The attorney for admitted Ponzi schemer Bernie Madoff has asked a judge to sentence his client to 12 years in prison -- noting that he'll be dead in around 13 years, anyway. Lawyer Ira Sorkin wrote in a letter to Judge Denny Chin:
"A prison term of 12 years -- just short of an effective life sentence -- will sufficiently address the goals of deterrence, protecting the public and promoting respect for the law without being greater than necessary to achieve them."
Sorkin said the 71-year-old Madoff's additional life expectancy is just 12.6 years. Madoff faces a sentence of up to 150 years behind bars when he's sentenced Monday in New York City. Madoff admitted to stealing some $65 billion from his clients in the biggest Ponzi scheme in history. He wiped out the life savings of many of his thousands of clients, and severly hurt many of the charities which invested with him.
While Sorkin said 12 years is sufficient, he said 15-20 years would be appropriate as well, given the sentences given to other white collar criminals:
"Indeed, such a range will appropriately eliminate concerns for disparate treatment among similarly situated nonviolent offenders."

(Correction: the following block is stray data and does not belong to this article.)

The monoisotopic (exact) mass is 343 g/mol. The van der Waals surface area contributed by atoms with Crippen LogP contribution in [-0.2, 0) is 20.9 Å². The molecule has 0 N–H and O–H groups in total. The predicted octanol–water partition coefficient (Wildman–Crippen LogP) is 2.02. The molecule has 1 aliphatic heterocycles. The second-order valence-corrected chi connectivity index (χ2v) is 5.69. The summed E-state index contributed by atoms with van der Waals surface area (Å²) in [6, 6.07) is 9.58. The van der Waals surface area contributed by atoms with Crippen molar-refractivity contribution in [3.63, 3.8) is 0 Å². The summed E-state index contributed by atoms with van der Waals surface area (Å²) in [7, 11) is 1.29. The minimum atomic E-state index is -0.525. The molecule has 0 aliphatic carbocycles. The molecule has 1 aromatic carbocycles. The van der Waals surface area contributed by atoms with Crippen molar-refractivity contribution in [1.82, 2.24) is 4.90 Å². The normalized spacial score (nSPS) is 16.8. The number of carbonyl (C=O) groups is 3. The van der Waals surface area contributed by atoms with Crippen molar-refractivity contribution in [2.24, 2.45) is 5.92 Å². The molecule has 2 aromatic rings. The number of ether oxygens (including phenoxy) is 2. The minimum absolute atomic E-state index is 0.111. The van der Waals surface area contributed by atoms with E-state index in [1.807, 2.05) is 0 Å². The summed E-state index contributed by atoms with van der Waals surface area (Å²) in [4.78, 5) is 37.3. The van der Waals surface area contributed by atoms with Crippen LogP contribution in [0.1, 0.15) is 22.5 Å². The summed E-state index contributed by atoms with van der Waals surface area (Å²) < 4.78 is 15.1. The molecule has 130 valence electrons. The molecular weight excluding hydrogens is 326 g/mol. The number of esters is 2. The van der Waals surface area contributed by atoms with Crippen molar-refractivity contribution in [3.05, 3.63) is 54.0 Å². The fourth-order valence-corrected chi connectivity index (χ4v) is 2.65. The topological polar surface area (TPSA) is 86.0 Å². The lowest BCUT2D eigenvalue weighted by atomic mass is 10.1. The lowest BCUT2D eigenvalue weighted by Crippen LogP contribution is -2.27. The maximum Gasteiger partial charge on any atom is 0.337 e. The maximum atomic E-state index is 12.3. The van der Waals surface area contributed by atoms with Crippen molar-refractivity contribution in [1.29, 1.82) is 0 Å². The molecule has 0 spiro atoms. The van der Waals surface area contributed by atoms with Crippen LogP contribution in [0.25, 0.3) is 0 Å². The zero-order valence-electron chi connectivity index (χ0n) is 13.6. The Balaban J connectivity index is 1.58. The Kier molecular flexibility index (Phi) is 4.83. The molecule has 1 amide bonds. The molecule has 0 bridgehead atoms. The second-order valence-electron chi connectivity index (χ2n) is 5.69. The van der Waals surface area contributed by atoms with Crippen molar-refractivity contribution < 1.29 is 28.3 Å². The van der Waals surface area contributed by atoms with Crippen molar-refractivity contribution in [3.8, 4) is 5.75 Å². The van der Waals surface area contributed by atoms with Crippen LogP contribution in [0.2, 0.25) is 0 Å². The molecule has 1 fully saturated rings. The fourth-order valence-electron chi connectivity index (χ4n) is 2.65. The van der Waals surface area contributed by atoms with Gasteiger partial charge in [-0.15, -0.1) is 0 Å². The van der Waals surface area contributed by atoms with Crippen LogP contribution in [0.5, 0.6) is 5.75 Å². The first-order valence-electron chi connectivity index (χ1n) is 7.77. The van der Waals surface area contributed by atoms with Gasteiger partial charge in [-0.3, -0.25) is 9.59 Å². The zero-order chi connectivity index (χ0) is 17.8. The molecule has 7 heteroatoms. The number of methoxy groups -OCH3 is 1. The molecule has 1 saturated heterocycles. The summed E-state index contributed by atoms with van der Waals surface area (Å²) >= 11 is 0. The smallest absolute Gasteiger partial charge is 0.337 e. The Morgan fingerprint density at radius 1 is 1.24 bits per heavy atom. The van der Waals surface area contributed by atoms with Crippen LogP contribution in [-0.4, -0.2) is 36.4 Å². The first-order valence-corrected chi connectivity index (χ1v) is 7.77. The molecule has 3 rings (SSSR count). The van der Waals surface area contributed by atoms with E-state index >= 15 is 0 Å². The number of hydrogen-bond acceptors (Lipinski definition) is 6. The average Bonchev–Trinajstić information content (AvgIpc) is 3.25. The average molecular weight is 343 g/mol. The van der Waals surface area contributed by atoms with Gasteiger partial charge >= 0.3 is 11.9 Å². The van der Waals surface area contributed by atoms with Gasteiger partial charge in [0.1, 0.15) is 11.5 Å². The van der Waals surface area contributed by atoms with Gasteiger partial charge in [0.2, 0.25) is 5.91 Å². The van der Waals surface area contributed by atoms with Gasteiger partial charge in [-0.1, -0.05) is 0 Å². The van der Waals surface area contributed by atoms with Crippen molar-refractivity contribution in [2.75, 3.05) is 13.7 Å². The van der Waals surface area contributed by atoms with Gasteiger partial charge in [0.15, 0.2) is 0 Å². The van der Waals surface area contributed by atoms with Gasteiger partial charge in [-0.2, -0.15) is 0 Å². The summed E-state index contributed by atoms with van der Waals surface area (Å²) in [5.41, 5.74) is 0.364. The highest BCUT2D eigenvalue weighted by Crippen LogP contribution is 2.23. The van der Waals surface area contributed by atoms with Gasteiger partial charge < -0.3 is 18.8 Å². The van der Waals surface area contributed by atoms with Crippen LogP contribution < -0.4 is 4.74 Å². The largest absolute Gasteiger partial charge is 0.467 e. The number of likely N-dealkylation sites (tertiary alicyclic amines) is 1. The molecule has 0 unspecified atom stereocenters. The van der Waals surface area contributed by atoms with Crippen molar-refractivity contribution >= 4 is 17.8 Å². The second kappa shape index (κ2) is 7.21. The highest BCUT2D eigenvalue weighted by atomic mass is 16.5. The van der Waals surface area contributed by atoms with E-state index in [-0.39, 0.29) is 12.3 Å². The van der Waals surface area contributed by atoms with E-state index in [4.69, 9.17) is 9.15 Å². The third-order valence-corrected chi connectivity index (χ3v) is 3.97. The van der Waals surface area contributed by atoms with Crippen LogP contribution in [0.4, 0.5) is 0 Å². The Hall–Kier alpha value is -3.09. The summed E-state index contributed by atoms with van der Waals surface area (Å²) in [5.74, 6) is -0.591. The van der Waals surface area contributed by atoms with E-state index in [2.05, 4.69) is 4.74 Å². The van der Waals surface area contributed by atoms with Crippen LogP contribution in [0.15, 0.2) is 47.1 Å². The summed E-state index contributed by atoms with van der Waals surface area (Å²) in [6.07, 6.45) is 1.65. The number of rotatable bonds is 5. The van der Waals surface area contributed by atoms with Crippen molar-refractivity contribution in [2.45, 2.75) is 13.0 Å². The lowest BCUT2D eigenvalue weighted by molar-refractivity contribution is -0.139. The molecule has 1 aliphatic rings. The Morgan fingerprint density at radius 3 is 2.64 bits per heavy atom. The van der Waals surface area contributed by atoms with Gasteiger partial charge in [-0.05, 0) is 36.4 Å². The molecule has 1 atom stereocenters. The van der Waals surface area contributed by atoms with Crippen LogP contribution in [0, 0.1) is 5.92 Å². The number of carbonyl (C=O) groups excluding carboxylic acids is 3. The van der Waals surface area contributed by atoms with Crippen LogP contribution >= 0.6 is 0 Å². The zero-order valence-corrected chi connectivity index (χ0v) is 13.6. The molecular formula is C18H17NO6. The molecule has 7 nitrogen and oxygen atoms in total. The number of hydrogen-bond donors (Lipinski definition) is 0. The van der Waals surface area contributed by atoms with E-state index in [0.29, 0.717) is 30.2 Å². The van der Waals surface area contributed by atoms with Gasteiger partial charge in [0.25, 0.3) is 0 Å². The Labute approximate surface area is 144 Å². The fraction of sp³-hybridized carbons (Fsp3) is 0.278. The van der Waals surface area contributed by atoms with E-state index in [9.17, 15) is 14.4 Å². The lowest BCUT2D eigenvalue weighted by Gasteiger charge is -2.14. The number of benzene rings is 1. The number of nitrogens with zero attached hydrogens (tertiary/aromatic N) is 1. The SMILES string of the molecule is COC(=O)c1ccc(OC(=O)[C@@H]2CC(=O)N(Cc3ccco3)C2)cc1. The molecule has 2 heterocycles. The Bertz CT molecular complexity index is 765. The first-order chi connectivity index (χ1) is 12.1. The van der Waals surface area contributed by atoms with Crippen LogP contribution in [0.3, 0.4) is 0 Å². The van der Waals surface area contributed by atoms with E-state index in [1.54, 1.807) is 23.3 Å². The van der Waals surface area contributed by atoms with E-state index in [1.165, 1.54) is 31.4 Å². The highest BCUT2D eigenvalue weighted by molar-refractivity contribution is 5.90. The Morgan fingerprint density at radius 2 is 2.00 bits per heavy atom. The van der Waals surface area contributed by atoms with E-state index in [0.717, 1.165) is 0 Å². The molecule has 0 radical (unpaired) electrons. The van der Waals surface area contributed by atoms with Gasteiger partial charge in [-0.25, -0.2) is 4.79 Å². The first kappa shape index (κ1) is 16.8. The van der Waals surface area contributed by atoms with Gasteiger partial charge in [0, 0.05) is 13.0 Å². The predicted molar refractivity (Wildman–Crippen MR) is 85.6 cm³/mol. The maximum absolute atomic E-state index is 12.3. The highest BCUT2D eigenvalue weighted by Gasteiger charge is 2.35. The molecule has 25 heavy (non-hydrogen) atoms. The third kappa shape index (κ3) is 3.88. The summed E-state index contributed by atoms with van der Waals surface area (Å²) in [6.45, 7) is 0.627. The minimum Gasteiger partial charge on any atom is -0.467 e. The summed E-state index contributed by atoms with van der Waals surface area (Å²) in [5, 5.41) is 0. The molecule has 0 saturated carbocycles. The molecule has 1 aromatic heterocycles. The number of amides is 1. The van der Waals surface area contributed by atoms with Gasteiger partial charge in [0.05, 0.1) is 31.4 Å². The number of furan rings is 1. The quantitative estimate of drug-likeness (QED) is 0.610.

At least 8 of Madoff's victims are expected to testify at the sentencing. Sorkin urged the judge not to give into "mob vengence," while trying to gain sympathy for his disgraced client:
"Thankfully none of the fury expressed in the victim impact statements has been as shocking as the death threats and anti-Semitic e-mails that have been directed toward Mr. Madoff and his counsel. We respectfully submit that it is the duty of the court to set aside the emotion and hysteria attendant to this case and render a sentence that is just and proportionate to the conduct at issue."
Sorkin also said Madoff will address the court, so he can "speak to the shame he has felt and to the pain he has caused."
Janice Oh, a spokeswoman for federal prosecutors in Manhattan, said the office had no comment.